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Research Groups > Research Group of Biotechnology for Bioenergy Plants  

Introduction

Cassava (Manihot esculenta Crantz) and sweet potato (Ipomoea batatas) are characterized by high yielding, tolerance to stresses and high starch content, playing an important role in bioenergy development and national food supplies. Research projects on cassava and sweet potato will solve their problems of cultivation and production, and facilitate the promotion of agricultural industrialization. Our group is devoted to scientific researches on construction of genetic transformation system of cassava and sweet potato, discovery and verification of functional genes and molecular breeding. Our goal is to lead the development of genetic engineering of cassava and sweet potato in China, hence promoting their molecular breeding and scientific training for young researchers.

Laboratory web: www.cassavabiotech.org

Research Topic

Our research objectives are to increase our understanding of biological questions related to the production of cassava and sweet potato and to develop biotechnological tools for improvement of their yield, quality, resistances to biotic and abiotic stresses and biomass energy conversion efficiency.
There are five research areas of strategic importance: 
1. Cassava and sweet potato tissue culture and genetic transformation;
2. Engineering of sucrose and starch metabolism;
3. Engineering biotic and abiotic stress tolerance;
4. Mechanistic understanding of mineral nutrient uptake and utilization efficiency;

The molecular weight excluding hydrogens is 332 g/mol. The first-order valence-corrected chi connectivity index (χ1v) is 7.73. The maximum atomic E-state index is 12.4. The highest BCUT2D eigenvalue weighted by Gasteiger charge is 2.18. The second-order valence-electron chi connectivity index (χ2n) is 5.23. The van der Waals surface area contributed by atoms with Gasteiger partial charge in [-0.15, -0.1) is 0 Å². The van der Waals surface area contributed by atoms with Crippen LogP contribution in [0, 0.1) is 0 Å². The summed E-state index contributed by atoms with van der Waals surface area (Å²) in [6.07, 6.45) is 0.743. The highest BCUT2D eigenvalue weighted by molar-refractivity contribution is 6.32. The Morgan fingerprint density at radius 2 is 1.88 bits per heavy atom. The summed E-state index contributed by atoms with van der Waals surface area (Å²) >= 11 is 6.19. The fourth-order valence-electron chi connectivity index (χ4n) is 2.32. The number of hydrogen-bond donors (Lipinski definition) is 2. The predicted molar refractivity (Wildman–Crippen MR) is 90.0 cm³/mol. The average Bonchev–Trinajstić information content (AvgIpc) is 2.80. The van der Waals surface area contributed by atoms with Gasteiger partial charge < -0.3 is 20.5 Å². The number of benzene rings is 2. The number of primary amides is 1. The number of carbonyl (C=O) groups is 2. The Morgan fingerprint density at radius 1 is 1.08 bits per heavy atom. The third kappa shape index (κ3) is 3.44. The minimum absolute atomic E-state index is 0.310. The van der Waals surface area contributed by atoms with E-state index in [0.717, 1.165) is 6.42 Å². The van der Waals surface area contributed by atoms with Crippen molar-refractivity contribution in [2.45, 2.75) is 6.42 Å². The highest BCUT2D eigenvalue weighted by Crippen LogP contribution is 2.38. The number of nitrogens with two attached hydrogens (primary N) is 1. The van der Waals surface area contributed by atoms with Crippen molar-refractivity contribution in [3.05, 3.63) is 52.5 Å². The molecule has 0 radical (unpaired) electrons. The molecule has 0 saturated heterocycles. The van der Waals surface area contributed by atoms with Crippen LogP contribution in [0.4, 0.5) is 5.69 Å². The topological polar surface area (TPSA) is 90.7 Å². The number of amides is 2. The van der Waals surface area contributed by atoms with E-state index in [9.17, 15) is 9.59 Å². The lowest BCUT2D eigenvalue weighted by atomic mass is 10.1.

5. Development of insect- and herbicide-resistant transgenic plants.

Research Achievement

Gene expression profiling of developing cassava storage roots

Mechanisms related to the development of cassava storage roots and starch accumulation remain largely unknown. To evaluate genome-wide expression patterns during tuberization, a 60 mer oligonucleotide microarray representing 20 840 cassava genes was designed to identify differentially expressed transcripts in fibrous roots, developing storage roots and mature storage roots. Using a random variance model and the traditional twofold change method for statistical analysis, 912 and 3 386 upregulated and downregulated genes related to the three developmental phases were identified. Among 25 significantly changed pathways identified, glycolysis/gluconeogenesis was the most evident one. Rate-limiting enzymes were identified from each individual pathway, for example, enolase, L-lactate dehydrogenase and aldehyde dehydrogenase for glycolysis/gluconeogenesis, and ADP-glucose pyrophosphorylase, starch branching enzyme and glucan phosphorylase for sucrose and starch metabolism. This study revealed that dynamic changes in at least 16% of the total transcripts, including transcription factors, oxidoreductases/transferases/hydrolases, hormone-related genes, and effectors of homeostasis (Fig. 1). The reliability of these differentially expressed genes was verified by quantitative real-time reverse transcription-polymerase chain reaction. These studies should facilitate our understanding of the storage root formation and cassava improvement.



Alternation of Starch Property by the Regulation of GBSSI Expression in Transgenic cassava